When activated by a microchip reader, a pet’s microchip transmits a tiny frequency which is then read by the microchip reader. The reader provides a unique identification number that can be used to look up information that has been registered to that chip. It is important to know that the chip does not work as a GPS. In other words, the chip does not tell you where your pet is located when they escape, rather it only provides information as to how the person who read the chip may contact you when the pet is found and scanned. The chip itself is small, about the size of a grain of rice. The standard location for implantation is under the skin in the area between the shoulder blades. Although the size of the needle may look intimidating to us, but pets are brave and do not need to be anesthetized to have the chip implanted. The microchip does not require a battery to operate and is a permanent form of identification, functioning the entire life span of your pet.
Many veterinary practices will register your microchip information for you once the chip has been implanted. What that means is that your contact information (address, name, phone number, etc.) will be entered in a database should your pet ever need to have its chip scanned. However, it is your responsibility to keep your contact information current. The shelter can’t return Fido back home to you if your phone number or address is not correct. Keeping information up to date can be easily be completed by contacting the manufacturer of your pet’s microchip. Another perk to microchipping dogs is the availabilty of a lifetime dog license. In Pennsylvania there is a one-time fee for pets with microchips that saves you the worry of trying to remember to renew it every year.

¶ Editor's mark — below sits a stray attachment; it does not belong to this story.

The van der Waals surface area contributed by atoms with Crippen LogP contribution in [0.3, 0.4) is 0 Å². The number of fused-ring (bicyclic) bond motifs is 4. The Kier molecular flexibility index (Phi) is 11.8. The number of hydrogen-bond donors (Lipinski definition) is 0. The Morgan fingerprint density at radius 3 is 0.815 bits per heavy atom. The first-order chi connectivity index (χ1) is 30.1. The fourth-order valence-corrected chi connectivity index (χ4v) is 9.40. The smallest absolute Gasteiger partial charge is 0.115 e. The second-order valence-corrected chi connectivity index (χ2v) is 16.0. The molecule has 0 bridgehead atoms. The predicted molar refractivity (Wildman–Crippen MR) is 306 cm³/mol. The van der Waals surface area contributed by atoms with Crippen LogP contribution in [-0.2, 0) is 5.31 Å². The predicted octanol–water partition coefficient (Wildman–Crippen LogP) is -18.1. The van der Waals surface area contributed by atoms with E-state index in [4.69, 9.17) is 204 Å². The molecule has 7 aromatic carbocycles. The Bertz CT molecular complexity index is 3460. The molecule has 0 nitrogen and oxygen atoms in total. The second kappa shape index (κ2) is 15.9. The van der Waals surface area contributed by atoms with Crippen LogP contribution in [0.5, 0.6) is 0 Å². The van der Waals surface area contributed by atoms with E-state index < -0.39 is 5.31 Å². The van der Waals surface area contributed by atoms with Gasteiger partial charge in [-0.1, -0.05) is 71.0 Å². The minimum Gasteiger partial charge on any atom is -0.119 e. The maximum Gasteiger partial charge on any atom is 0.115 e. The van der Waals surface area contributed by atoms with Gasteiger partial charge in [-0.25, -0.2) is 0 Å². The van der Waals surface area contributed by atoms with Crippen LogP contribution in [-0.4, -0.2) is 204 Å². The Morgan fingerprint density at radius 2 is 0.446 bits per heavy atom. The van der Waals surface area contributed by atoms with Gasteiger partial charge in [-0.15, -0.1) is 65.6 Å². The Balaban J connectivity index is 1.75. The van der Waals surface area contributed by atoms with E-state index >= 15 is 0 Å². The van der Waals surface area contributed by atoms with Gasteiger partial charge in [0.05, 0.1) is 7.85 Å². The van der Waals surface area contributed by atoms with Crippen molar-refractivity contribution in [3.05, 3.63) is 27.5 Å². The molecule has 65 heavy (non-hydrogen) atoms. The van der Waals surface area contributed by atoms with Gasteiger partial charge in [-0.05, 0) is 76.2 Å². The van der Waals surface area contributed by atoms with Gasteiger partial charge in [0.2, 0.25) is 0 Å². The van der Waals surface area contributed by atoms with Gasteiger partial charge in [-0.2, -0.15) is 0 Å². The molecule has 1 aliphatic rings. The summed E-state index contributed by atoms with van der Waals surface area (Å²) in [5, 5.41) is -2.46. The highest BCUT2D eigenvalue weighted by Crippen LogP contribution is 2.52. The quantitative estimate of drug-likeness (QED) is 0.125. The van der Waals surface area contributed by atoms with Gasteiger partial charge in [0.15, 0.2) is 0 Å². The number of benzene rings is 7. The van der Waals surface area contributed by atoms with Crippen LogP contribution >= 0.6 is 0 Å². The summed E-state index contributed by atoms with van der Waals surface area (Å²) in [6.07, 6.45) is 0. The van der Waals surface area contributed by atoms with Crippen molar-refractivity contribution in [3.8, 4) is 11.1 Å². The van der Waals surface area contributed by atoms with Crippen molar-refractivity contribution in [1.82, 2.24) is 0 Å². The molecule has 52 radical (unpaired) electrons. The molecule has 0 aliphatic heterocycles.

Linda K. Lord, DVM, PhD, an assistant professor in the Department of Veterinary Preventive Medicine, at The Ohio State University published a study in 2008 that looked into the number of cats and dogs that entered shelters and were returned home with the aid of a microchip. The study showed some pretty impressive numbers. To summarize the results, the study (cited by Lord) found that 73% of stray animals that had been turned in to shelters, had owners that were able to be located. The study (cited by Lord) also found that dogs that were microchipped, compared to stray dogs that were not, had a return-to-owner rate that was 2.4 times higher. Cats that were microchipped were 21.4 times higher than those cats that were not. There have even been reports of family pets that had been missing for months and years, only to be found hundreds of miles away, and all thanks to a microchip. Situations (cited by Lord) such as incorrect phone numbers, owner’s not returning the shelters calls, unregistered chips and registered chip numbers not correlating to the manufacturer’s product were found to be the top reasons that pets with microchips were not able to be returned to their owners.
With those numbers, it is easy to see the benefits of micropchipping your pets. Although microchipping is a great form of permanent identification, it is always a good idea to keep a collar on your pet that has you contact information easily visible. A little microchip can make the difference if you will find your lost pet. It’s a decision you will have been glad you made if you ever find yourself in that position. If you are interested in getting your pets microchipped, please call our office where we could get you scheduled or answer any additional questions you may have.
Lord, Linda K. DVM, PhD, Assistant Professor, Department of Veterinary Preventive Medicine, The Ohio State University. (2008). The Microchip World: Recent Advances and Options for Shelters and Veterinarians. The Ohio State University College of Veterinary Medicine The Indoor Pet Initiative. 3/31/2014, from http://indoorpet.osu.edu/veterinarians/microchip/index.cfm